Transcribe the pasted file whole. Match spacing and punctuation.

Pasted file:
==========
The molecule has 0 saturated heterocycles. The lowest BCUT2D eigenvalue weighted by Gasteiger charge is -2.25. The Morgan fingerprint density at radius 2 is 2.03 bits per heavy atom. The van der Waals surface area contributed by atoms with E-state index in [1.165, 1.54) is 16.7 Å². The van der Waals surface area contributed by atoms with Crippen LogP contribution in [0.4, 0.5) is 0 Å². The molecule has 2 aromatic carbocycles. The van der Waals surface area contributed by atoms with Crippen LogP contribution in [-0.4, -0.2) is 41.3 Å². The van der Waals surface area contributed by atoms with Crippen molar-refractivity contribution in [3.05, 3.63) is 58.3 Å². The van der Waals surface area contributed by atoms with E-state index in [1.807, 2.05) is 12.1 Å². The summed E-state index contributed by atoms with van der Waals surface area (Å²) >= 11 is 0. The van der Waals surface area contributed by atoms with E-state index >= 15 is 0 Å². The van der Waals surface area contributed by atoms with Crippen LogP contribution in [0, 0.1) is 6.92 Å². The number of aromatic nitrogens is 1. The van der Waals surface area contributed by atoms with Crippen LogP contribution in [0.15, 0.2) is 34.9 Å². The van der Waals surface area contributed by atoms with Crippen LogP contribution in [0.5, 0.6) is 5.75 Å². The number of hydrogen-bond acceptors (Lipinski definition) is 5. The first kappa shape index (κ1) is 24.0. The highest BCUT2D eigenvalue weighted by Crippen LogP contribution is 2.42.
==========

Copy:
The molecule has 0 saturated heterocycles. The lowest BCUT2D eigenvalue weighted by Gasteiger charge is -2.25. The Morgan fingerprint density at radius 2 is 2.03 bits per heavy atom. The van der Waals surface area contributed by atoms with E-state index in [1.165, 1.54) is 16.7 Å². The van der Waals surface area contributed by atoms with Crippen LogP contribution in [0.4, 0.5) is 0 Å². The molecule has 2 aromatic carbocycles. The van der Waals surface area contributed by atoms with Crippen LogP contribution in [-0.4, -0.2) is 41.3 Å². The van der Waals surface area contributed by atoms with Crippen molar-refractivity contribution in [3.05, 3.63) is 58.3 Å². The van der Waals surface area contributed by atoms with E-state index in [1.807, 2.05) is 12.1 Å². The summed E-state index contributed by atoms with van der Waals surface area (Å²) >= 11 is 0. The van der Waals surface area contributed by atoms with E-state index >= 15 is 0 Å². The van der Waals surface area contributed by atoms with Crippen LogP contribution in [0, 0.1) is 6.92 Å². The number of aromatic nitrogens is 1. The van der Waals surface area contributed by atoms with Crippen LogP contribution in [0.15, 0.2) is 34.9 Å². The van der Waals surface area contributed by atoms with Crippen LogP contribution in [0.5, 0.6) is 5.75 Å². The number of hydrogen-bond acceptors (Lipinski definition) is 5. The first kappa shape index (κ1) is 24.0. The highest BCUT2D eigenvalue weighted by Crippen LogP contribution is 2.42.